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Which Types Of Mammals Consume Termites?

Which Types Of Mammals Consume Termites?

It goes without saying that humans in many parts of the world consume termites. Termites are considered one of the healthiest, tastiest and most prized types of edible insect. In addition to humans, there are obviously several types of animals that hunt and consume termites. When considering different types of termite predators, other insects and birds quickly come to mind. It is also well known that many types of snakes and lizards consume termites, but what about mammals? Other than humans, the only mammal that may come to mind as a predator of termites is the anteater. However, there are several mammals that occasionally feed on termites as termites are rich in phosphates, fats and proteins. Some mammals receive a bulk of their nutritional needs from termites. The most common mammalian predator of termites are bats.

Insect-eating bats (Chiroptera) are highly skilled termite-hunters. These bats feed on termites that swarm at dusk and during the nighttime hours. Bats have been found darting toward groups of swarming termites with unique precision. In addition to bats, both foxes and bears have also been found consuming termites. The Indian fox will wait for flying termite alates to emerge from their underground nests through holes in the ground. Termites are a preferred source of food among Himalayan black bears, but it is the sloth bear (Melursus ursinus) that seems to hunt down termite meals with the greatest degree of enthusiasm. Sloth bears will put forth a substantial amount of effort in order to locate and consume a multitude of termites. The sloth bear finds termite-meals by locating termite mounds. Once a mound is located, this bear will use its sharp claws to pull the mound apart, resulting in the complete destruction of a mound. The mound-dwelling termites are then “sucked up from their galleries” in order to satisfy the bear’s craving for termites.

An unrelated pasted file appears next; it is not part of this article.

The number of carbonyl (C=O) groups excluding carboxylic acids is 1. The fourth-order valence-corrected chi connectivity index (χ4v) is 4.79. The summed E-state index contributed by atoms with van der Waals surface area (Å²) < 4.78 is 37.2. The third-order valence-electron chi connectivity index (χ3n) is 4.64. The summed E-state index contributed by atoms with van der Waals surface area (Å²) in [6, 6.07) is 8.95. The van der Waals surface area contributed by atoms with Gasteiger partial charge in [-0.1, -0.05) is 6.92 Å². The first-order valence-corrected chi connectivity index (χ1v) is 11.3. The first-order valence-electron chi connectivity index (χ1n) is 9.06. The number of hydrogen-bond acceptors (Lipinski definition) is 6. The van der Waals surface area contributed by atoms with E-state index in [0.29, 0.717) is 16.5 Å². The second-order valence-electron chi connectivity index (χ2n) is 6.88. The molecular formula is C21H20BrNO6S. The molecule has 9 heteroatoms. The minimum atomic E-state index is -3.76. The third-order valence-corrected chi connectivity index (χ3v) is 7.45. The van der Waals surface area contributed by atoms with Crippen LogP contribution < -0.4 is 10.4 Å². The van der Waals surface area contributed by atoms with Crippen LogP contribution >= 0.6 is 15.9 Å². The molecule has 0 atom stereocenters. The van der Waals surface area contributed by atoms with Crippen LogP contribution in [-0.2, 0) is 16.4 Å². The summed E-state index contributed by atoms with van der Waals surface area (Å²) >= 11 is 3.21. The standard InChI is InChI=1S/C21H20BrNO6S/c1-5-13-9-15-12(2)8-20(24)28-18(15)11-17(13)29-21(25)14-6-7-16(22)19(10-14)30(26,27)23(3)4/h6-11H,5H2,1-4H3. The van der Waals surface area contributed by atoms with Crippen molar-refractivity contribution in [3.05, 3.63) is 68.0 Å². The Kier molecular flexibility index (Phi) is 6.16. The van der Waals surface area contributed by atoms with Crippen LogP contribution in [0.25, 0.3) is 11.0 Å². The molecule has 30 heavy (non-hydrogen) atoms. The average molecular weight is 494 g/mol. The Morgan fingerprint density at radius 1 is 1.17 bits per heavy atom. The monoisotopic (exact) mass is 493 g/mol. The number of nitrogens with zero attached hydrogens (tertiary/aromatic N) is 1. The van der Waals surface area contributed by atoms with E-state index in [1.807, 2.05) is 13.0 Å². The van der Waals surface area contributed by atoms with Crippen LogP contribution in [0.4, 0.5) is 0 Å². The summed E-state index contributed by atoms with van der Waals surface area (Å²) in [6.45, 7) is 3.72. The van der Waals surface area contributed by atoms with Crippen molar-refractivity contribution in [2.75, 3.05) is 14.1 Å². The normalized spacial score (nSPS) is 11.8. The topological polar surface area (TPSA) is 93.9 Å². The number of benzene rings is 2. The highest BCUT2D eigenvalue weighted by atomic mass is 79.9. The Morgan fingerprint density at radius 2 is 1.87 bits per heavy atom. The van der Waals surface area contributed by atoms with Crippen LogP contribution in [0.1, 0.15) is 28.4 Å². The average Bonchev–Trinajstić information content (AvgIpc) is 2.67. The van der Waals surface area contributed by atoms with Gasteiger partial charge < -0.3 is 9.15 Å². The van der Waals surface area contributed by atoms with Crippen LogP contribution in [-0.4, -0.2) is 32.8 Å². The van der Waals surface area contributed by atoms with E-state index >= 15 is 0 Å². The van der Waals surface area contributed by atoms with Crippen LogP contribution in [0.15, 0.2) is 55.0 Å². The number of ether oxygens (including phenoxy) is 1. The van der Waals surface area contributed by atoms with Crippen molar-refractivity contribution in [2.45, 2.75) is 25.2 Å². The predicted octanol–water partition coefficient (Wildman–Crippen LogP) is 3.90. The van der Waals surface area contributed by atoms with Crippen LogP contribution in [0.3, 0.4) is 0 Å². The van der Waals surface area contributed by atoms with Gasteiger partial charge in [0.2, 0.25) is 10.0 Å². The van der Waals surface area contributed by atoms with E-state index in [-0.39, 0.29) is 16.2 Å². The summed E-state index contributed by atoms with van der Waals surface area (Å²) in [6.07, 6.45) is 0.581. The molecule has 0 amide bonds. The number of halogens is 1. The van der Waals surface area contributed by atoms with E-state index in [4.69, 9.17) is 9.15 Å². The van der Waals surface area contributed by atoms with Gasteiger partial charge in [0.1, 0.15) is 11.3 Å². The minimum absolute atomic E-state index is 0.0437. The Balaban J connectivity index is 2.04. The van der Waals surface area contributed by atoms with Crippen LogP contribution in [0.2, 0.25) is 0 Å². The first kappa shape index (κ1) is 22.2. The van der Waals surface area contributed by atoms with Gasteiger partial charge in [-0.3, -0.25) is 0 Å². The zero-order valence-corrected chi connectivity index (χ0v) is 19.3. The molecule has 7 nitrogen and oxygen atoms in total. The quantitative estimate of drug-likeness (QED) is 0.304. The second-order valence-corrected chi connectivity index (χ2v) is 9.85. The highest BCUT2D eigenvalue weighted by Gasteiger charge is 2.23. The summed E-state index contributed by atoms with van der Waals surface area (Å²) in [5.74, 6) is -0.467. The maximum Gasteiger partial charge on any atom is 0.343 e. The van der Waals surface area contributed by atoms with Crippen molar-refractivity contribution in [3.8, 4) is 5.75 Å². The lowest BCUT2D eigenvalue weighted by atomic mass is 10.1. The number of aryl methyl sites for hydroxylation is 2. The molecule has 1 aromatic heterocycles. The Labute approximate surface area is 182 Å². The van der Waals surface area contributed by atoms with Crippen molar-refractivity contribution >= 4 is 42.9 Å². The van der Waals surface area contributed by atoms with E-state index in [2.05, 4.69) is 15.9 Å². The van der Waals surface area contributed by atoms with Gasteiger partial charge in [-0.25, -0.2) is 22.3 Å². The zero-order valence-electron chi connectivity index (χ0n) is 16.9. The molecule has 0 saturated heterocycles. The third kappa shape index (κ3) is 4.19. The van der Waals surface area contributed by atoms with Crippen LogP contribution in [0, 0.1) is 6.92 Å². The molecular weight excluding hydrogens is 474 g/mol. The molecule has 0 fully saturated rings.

Have you ever encountered an abandoned termite mound that looked to have been attacked by a larger mammalian animal?